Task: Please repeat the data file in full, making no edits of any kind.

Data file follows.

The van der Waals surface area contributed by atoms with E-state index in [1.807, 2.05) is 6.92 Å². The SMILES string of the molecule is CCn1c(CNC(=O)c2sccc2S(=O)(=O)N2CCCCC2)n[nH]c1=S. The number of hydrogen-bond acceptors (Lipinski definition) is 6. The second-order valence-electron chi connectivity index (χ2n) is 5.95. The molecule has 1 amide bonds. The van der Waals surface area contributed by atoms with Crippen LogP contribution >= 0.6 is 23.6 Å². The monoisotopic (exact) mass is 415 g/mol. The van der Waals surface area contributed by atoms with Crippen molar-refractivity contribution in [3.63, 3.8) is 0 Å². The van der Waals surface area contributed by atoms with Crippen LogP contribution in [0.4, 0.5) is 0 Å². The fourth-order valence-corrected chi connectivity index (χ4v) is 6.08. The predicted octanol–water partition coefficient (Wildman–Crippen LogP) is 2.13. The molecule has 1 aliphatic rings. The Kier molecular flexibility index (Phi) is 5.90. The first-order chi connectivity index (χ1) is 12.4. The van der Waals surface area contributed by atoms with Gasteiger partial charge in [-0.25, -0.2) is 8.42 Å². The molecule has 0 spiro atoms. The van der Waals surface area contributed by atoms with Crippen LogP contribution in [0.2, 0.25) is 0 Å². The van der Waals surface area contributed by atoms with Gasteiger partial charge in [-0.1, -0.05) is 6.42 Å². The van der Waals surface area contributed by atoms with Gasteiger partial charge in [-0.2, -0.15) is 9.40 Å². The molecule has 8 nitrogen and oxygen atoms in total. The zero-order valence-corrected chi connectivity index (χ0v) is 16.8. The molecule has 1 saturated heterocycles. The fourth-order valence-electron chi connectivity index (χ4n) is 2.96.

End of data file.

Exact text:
The van der Waals surface area contributed by atoms with E-state index in [1.807, 2.05) is 6.92 Å². The SMILES string of the molecule is CCn1c(CNC(=O)c2sccc2S(=O)(=O)N2CCCCC2)n[nH]c1=S. The number of hydrogen-bond acceptors (Lipinski definition) is 6. The second-order valence-electron chi connectivity index (χ2n) is 5.95. The molecule has 1 amide bonds. The van der Waals surface area contributed by atoms with Crippen LogP contribution >= 0.6 is 23.6 Å². The monoisotopic (exact) mass is 415 g/mol. The van der Waals surface area contributed by atoms with Crippen molar-refractivity contribution in [3.63, 3.8) is 0 Å². The van der Waals surface area contributed by atoms with Crippen LogP contribution in [0.4, 0.5) is 0 Å². The fourth-order valence-corrected chi connectivity index (χ4v) is 6.08. The predicted octanol–water partition coefficient (Wildman–Crippen LogP) is 2.13. The molecule has 1 aliphatic rings. The Kier molecular flexibility index (Phi) is 5.90. The first-order chi connectivity index (χ1) is 12.4. The van der Waals surface area contributed by atoms with Gasteiger partial charge in [-0.25, -0.2) is 8.42 Å². The molecule has 0 spiro atoms. The van der Waals surface area contributed by atoms with Crippen LogP contribution in [0.2, 0.25) is 0 Å². The van der Waals surface area contributed by atoms with Gasteiger partial charge in [-0.1, -0.05) is 6.42 Å². The van der Waals surface area contributed by atoms with Gasteiger partial charge in [-0.2, -0.15) is 9.40 Å². The molecule has 8 nitrogen and oxygen atoms in total. The zero-order valence-corrected chi connectivity index (χ0v) is 16.8. The molecule has 1 saturated heterocycles. The fourth-order valence-electron chi connectivity index (χ4n) is 2.96.